Brain tissue was obtained at autopsy from ten intact brains, derived from healthy individuals who died accidentally, six men and four women, aged 30–50 years. After death, the autopsy was performed within 6 h. The brains were excised at a temperature of 4 °C. Multiple samples from the cerebellum were taken and immersed in Sotelo's fixing solution, consisted of 1% paraformaldehyde, 2.5% glutaraldehyde in cacodylate buffer 0.1 M, adjusted at pH 7.35, where they remained for 3 h at 4 °C. They were postfixed in 1% osmiumtetroxide for 30 min and dehydrated in graded alcohol solutions and propylene oxide. They were embedded in araldite mixture. Thin sections at silver interference color were performed in a Reichert ultratome and contrasted with uranyl acetate and lead citrate. The grids were studied in a Zeiss 9aS electron microscope.

Results and discussion

There are four kinds of inhibitory neurons in the cerebellar cortex. The basket cells, the stellate neurons and the Golgi II neurons that produce inhibitory synapses with Purkinje cells using mainly GABA. GABAenergic vesicles are ellipsoid in contrast to the cholinergic which are spheroid. This why Gray named the cholinergic, vesicles S whereas the GABAenergic, vesicles E. The fourth kind of inhibitory neurons are the Purkinje cells which inhibit the cells of the dentate nucleus. We must mention that both basket cells and stellate cells become excited by the parallel fibers whereas the Golgi II cells by the mossy (Figure 1).

Figure 1Stellate cell from the molecular layer of the human cerebellum (48.400x)

The granular layer consists of the granular cells, the Golgi type II neurons, the microglial cells of Hortega, the terminals of the mossy fibers, the myelinated recurrent collaterals of Purkinje cells and the astroglial sheaths (Figure 2). The granular cells are characterized by a big nucleus which contains heterochromatin attached to the nuclear membrane, nucleolus, euchromatin, smooth endoplasmatic reticulum, small spheroid mitochondria and (mainly) unattached ribosomes. The axons of the granular cells are divided, forming the parallel fibers which are contacted by the dendrites of the Purkinje cells. The microglial cells of Hortega consist of a dark oblong nucleus and dark perikaryum with small mitochondria, many free ribosomes and cisternae of the smooth endoplasmatic reticulum. The Golgi type II neuron is four or five times as big as the granular cell. It consists of a big nucleus (containing mainly euchromatin), nucleolus, small mitochondria, smooth endoplasmatic reticulum, Golgi apparatus, many free ribosomes and lysosomes. Sometimes the endoplasmatic reticulum, the Golgi apparatus and the lysososmes are contacted, producing a formation which was called GERL.10 Cerebellar cortex has its own neuroglia, the neuroepithelial Golgi cell, which makes astroglial sheaths round the dendrites of Purkinje cells. When the Purkinje cells degenerate the neuroepithelial cells become hyperplastic and form the neuroglia of Bergmann. This neuroglia is the evidence of a chronic cerebellar degeneration.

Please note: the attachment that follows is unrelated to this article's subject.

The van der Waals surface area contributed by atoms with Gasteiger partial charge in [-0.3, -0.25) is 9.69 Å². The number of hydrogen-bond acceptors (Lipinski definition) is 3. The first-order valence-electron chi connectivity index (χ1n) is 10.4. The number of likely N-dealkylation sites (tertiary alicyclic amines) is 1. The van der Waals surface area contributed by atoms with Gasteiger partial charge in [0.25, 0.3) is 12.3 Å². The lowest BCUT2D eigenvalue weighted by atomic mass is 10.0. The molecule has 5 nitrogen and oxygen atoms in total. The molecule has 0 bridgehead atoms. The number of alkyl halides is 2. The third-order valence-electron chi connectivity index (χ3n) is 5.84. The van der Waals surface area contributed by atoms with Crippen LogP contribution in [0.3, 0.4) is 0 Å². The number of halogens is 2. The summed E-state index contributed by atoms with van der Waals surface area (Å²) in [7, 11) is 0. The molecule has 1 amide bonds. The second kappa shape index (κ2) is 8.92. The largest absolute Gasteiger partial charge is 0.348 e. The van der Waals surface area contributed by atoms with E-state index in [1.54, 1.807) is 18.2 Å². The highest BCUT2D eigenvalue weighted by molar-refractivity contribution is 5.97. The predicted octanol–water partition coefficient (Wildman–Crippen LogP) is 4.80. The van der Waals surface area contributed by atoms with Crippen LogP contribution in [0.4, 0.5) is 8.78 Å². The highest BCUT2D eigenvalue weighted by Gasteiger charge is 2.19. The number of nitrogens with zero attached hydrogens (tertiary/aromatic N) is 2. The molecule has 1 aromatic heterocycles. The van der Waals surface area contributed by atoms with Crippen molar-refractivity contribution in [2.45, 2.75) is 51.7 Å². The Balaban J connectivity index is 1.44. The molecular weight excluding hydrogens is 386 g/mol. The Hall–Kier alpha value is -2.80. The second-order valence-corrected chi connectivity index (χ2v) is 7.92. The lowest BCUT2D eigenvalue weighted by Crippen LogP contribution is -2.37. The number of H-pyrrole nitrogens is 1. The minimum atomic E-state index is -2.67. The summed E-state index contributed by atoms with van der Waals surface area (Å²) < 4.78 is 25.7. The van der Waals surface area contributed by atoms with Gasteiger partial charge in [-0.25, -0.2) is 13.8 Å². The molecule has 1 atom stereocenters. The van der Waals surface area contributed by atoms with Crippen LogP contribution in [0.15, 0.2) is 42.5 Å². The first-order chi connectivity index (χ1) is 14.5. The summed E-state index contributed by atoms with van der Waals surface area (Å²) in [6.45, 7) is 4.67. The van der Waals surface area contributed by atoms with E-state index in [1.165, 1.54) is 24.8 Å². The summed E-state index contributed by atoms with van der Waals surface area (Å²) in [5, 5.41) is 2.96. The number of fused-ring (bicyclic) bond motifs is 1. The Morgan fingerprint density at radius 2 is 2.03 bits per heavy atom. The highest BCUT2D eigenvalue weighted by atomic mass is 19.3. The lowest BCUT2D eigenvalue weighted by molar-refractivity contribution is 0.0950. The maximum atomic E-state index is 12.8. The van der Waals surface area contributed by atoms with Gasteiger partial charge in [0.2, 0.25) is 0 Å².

Figure 2Granular cells, a Golgi II cell and myelinated recurrent collaterals from Purkinje cells from the granular layer of the human cerebellum (24.400x).

The characteristic neuron of the cerebellar cortex is the Purkinje cell. Its nucleus is quite big and contains a nucleolus which is surrounded by fibrils of euchromatin. The entire nucleus is surrounded by many cisternae from the Golgi apparatus which develops contacts with many spheroid vesicles. Most of the ribosomes are attached to the cisternae of the endoplasmatic reticulum forming the granular or rough endoplasmatic reticulum (Figure 3). There is also a large number of mitochondria which demonstrate multiplicity and diversity of shape and form. The lysosomes are characterized as type I (small with no content), type II (bigger and with osmiophilic content) and the huge lysosomes with lipid content which are to be found mainly in elderly people.

Figure 3Large number of ribosomes attached to the cisternae of the rough endoplasmatic reticulum in the perikaryum of a Purkinje cell of human cerebellum (48.800x).

The most impressing element of a Purkinje cell is its dendritic network. There is a top dendrite which is divided into secondary, tertiary, quaternary and so on branches. On the surface of these dendrites are dendritic spines, the main postsynaptic elements of the cerebellar cortex. Each of these spines contains a mitochondrion, many elongated cisternae forming the apparatus of the spine, numerous fibrils and cisternae of the smooth endoplasmatic reticulum. We must also mention the presence of many unattached spines which do not demonstrate any postsynaptic differentiation, more numerous in the younger individuals, providing the substrate for the neuronal plasticity of the cerebellar cortex.

In conclusion, ultrastructular studies of the human cerebellum, especially studies of the areas for which our cytoanatomical knowledge is still limited, such as the present one, can provide with a better understanding of the non-motor contribution of the cerebellum in cognition and behavior as well as its role in neurodegenerative and demyelinating diseases such as Alzheimer’s disease and multiple sclerosis.



Conflict of interest

Authors declare no conflicts of interest.